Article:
Read more about higher education and the opening of the 2017 Idaho legislative session:
State of the State focuses on education, tax relief
Ruth Brown, Idaho Press-Tribune
Idaho’s Gov. Otter creates Higher Education Task Force
Otter acknowledges uncertainty; says education must be priority
Otter calls for building initiative for Idaho universities
Betsy Russell, Eye On Boise
SCHOOL OF PUBLIC SERVICE IN THE NEWS
The School of Public Service continually works to be relevant and engaged in the community. And our work is increasingly being noticed by media outlets across the state and the nation.
For example, this Idaho Statesman article on Treasure Valley trailer parks quoted School of Public Service professor Dr. Todd Shallat. It also references Mobile Home Living in Boise, a Boise State study he oversaw.
SCHOOL OF PUBLIC SERVICE PROFESSOR APPEARING WEEKLY ON BOISE STATE PUBLIC RADIO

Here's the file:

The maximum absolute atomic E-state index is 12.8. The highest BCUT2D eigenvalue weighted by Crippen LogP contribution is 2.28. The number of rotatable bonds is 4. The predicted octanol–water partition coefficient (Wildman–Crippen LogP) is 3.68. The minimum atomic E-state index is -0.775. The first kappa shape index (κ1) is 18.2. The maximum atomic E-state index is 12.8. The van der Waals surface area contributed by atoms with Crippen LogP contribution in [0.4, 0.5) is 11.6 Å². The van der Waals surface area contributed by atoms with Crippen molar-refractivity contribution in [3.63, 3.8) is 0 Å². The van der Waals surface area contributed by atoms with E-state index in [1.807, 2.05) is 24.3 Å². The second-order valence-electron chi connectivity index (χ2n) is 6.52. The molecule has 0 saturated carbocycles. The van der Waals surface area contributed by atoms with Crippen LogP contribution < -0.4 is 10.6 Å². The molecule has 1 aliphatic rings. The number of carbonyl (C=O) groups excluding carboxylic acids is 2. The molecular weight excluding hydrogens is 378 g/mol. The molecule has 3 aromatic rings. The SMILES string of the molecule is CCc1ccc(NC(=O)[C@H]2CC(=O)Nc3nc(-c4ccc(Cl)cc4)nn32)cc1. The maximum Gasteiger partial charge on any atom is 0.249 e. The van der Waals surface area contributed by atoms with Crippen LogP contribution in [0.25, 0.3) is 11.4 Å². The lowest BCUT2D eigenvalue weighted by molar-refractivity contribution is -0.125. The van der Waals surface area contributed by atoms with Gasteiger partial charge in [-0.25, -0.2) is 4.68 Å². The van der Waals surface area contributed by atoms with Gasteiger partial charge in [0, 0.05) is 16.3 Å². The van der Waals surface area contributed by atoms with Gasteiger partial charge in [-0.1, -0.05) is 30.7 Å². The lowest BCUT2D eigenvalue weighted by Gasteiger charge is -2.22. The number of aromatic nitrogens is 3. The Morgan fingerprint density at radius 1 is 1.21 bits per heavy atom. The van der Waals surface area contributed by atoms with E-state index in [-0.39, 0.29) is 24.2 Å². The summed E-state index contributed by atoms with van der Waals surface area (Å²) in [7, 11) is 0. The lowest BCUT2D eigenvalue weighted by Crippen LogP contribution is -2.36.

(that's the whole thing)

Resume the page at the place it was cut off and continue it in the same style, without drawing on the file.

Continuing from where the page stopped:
Dr. Gary Moncrief of the School of Public Service’s Political Science program is offering weekly insight on Boise State Public Radio throughout the 2017 legislative session. Moncrief joins Samantha Wright to keep listeners up-to-date at what’s happening at the Statehouse.
SCHOOL OF PUBLIC SERVICE PROFESSOR GIVES TEDXTALK IN SUN VALLEY
Vanessa Fry, Assistant Director of the Idaho Policy Institute, spoke at TedXSunValley on Wednesday, November 30 on her research into homelessness. Tedx are smaller versions of the popular Ted Talks. The presentation received significant media attention.
Fry had a busy 2016. In addition to TedXSunValley, she also attended a White House summit on homelessness, participated in the launch of the Idaho Policy Institute. Fry was nominated for a Woman of the Year award by Idaho Business Review.